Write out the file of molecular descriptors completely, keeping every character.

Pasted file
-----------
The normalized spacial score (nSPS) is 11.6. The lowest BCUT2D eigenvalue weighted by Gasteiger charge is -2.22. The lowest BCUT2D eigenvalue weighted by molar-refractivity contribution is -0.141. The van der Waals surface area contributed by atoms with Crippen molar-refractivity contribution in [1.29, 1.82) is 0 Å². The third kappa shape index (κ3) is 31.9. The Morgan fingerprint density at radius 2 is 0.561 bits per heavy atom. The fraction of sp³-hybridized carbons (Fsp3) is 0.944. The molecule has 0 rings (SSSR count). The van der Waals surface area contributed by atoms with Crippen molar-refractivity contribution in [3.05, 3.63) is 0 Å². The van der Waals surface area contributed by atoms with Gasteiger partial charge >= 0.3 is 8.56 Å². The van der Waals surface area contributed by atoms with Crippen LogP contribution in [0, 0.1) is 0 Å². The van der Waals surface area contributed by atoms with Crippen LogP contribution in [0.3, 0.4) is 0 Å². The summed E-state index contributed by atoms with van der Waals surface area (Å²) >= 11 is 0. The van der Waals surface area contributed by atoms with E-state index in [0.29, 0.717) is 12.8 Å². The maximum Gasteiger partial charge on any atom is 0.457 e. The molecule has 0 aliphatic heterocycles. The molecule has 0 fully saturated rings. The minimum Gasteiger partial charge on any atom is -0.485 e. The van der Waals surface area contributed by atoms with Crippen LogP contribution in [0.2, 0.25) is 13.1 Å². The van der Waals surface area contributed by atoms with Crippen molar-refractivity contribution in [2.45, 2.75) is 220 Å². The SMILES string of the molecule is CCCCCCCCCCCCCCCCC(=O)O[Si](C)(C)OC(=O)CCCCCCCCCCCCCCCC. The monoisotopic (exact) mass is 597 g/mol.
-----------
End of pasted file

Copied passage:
The normalized spacial score (nSPS) is 11.6. The lowest BCUT2D eigenvalue weighted by Gasteiger charge is -2.22. The lowest BCUT2D eigenvalue weighted by molar-refractivity contribution is -0.141. The van der Waals surface area contributed by atoms with Crippen molar-refractivity contribution in [1.29, 1.82) is 0 Å². The third kappa shape index (κ3) is 31.9. The Morgan fingerprint density at radius 2 is 0.561 bits per heavy atom. The fraction of sp³-hybridized carbons (Fsp3) is 0.944. The molecule has 0 rings (SSSR count). The van der Waals surface area contributed by atoms with Crippen molar-refractivity contribution in [3.05, 3.63) is 0 Å². The van der Waals surface area contributed by atoms with Gasteiger partial charge >= 0.3 is 8.56 Å². The van der Waals surface area contributed by atoms with Crippen LogP contribution in [0, 0.1) is 0 Å². The van der Waals surface area contributed by atoms with Crippen LogP contribution in [0.3, 0.4) is 0 Å². The summed E-state index contributed by atoms with van der Waals surface area (Å²) >= 11 is 0. The van der Waals surface area contributed by atoms with E-state index in [0.29, 0.717) is 12.8 Å². The maximum Gasteiger partial charge on any atom is 0.457 e. The molecule has 0 aliphatic heterocycles. The molecule has 0 fully saturated rings. The minimum Gasteiger partial charge on any atom is -0.485 e. The van der Waals surface area contributed by atoms with Crippen LogP contribution in [0.2, 0.25) is 13.1 Å². The van der Waals surface area contributed by atoms with Crippen molar-refractivity contribution in [2.45, 2.75) is 220 Å². The SMILES string of the molecule is CCCCCCCCCCCCCCCCC(=O)O[Si](C)(C)OC(=O)CCCCCCCCCCCCCCCC. The monoisotopic (exact) mass is 597 g/mol.